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Our View: Obama put his credibility on the line with Syria

US President Barack Obama will now shift his attention to the Senate Republicans

THE UNITED STATES has given President Bashar al-Assad one week to hand over his stock of chemical weapons. Failure to comply would lead to military attack, said secretary of state John Kerry yesterday, stressing the US administration’s intention to punish the Assad regime for the use of chemical weapons in Syria’s civil war. This is assuming the approval of Congress and the Senate is secured by the Obama administration.

Kerry, who admitted he did not expect the Assad regime to hand over its chemical weapons stock, explained what form the US attack would take. He said: “We will be able to hold Bashar al-Assad accountable without engaging troops on the ground or any other prolonged kind of effort in a very limited, very-targeted, short-term effort that degrades his capacity to deliver chemical weapons without assuming responsibility for Syria’s civil war. That is exactly what we are talking about doing – unbelievably small, limited kind of effort.”

In short, America would respond to the use of chemical weapons with some wrist-slapping, which raises another question – what does it hope to achieve by an “unbelievably small” strike? According to Kerry, if no action was taken when chemical weapons were used, “you are giving people complete licence to do whatever they want and to feel they can do so with impunity.” If the Assad regime carried on killing its enemies with conventional means, the US would not consider taking action.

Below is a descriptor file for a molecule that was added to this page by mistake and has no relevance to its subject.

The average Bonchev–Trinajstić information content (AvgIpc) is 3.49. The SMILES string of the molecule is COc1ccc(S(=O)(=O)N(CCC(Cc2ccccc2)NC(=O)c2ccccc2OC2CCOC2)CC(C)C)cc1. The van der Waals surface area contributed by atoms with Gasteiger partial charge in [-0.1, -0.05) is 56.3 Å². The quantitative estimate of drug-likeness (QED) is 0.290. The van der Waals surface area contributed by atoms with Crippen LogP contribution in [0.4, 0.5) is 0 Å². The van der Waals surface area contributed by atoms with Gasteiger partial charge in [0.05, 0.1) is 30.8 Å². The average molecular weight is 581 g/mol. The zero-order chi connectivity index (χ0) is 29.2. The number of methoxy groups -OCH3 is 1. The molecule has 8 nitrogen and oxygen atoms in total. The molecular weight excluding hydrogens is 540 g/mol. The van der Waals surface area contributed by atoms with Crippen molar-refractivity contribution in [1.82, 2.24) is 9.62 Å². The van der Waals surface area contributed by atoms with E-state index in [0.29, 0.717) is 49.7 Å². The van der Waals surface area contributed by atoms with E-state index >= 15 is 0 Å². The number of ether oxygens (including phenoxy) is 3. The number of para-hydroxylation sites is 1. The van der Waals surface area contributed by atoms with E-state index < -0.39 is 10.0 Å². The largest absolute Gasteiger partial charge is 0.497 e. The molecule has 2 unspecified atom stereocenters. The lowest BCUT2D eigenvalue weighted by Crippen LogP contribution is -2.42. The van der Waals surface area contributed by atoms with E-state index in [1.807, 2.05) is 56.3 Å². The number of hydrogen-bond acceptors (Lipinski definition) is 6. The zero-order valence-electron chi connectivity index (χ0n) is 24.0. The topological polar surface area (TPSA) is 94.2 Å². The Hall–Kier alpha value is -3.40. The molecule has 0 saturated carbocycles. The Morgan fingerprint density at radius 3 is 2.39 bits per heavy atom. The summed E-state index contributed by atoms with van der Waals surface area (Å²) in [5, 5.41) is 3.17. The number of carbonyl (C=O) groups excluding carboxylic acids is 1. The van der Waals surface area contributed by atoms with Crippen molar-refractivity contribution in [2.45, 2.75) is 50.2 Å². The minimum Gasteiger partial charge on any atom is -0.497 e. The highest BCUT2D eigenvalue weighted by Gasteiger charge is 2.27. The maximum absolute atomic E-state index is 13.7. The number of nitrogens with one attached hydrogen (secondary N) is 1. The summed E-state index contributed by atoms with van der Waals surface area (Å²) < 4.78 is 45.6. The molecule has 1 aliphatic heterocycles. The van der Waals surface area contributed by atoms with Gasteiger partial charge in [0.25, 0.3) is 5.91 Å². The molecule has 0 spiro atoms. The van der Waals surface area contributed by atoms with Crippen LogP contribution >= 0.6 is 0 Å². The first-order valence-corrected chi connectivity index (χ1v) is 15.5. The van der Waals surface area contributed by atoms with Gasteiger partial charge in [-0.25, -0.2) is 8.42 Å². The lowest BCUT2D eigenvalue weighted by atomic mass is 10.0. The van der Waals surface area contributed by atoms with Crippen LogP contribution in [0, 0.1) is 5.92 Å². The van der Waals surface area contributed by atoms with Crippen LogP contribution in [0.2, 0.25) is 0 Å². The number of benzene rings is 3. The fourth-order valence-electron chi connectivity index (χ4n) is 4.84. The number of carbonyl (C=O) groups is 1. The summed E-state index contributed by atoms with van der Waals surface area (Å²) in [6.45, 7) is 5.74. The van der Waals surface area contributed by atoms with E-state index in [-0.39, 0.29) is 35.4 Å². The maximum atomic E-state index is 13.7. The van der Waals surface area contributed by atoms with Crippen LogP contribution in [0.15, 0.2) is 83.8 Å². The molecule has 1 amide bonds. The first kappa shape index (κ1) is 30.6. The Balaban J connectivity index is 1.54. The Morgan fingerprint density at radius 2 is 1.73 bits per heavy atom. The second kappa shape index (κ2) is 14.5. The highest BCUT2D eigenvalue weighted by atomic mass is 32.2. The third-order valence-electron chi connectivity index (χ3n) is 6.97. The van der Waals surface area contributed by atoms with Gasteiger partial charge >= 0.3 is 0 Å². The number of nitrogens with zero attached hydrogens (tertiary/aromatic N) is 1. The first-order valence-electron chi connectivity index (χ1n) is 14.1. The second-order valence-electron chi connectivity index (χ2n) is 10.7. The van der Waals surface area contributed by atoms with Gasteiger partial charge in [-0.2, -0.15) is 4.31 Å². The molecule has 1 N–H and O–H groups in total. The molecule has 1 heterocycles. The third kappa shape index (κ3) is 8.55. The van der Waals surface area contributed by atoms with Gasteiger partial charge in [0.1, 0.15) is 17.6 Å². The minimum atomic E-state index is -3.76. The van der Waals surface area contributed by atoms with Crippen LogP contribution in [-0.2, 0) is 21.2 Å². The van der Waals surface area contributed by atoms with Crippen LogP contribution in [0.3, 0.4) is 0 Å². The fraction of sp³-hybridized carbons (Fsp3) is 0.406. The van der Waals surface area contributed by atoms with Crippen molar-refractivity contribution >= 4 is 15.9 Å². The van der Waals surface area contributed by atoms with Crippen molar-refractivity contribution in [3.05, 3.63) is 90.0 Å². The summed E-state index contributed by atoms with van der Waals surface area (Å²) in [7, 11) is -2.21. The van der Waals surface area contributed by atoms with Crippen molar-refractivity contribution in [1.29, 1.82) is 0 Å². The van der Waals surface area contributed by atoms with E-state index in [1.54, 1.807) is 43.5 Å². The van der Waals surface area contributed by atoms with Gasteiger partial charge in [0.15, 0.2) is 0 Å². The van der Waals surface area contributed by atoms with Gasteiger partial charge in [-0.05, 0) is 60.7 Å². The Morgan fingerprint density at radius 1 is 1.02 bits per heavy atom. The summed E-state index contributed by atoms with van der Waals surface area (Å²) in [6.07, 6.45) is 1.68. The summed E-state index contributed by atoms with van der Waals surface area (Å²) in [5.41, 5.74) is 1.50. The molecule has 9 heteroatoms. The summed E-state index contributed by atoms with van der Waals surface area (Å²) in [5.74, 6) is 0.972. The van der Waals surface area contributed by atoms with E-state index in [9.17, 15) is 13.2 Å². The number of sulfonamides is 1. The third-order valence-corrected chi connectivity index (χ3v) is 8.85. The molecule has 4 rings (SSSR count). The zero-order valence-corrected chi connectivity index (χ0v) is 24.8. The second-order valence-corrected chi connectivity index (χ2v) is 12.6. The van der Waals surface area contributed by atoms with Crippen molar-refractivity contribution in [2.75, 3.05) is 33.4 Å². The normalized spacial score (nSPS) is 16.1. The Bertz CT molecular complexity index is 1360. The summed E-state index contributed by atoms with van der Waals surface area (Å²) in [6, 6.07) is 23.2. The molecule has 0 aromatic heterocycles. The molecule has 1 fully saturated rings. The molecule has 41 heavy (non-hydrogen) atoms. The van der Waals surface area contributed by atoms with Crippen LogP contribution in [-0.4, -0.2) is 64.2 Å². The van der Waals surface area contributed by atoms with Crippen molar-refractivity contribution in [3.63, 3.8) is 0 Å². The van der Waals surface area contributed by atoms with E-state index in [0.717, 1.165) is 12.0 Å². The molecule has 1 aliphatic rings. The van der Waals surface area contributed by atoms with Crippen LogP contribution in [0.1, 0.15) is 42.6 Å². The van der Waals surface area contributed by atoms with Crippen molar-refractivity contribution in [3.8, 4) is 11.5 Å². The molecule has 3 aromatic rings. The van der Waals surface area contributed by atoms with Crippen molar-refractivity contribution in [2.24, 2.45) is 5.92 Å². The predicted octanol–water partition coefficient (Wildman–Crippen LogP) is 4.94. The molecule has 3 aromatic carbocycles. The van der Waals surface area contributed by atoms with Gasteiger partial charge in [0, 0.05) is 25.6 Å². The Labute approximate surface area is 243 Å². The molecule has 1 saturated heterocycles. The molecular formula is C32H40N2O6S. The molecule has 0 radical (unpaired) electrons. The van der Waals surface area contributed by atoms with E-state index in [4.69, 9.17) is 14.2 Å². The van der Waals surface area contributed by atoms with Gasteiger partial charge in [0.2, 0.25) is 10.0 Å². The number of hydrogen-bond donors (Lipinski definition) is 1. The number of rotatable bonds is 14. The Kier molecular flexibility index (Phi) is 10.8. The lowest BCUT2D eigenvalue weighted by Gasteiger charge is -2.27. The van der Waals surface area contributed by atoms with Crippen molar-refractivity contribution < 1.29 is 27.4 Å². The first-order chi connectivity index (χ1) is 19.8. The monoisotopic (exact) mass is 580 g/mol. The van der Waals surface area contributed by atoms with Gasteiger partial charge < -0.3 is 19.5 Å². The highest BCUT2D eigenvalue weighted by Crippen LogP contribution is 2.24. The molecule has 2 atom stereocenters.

The truth is that President Obama is obliged to take action because he put his credibility on the line when he said that the use of chemical weapons was a red line for the US and threatened consequences. He cannot now turn a blind eye to their deployment, even if the consequences he had threatened failed to achieve anything in Syria. The last thing the US would want would be to weaken the Ba’athist regime to such a degree that the rebel groups, some with close links to al-Qa’eda, would take over.

In contrast to Libya, regime change cannot be an objective in Syria, because nobody would want jihadi rebels controlling the country’s chemical weapons stock. This explains why Kerry spoke of an “unbelievably small” attack as it would protect Obama’s credibility, without, presumably, administering a weakening blow to the Assad regime. The US would just be making a gesture, to show that Obama’s warning was no idle threat.

However, all this talk may be academic if Congress, which is divided on the matter, decided to vote against an attack. This could turn out to be a face-saving way out for the president.

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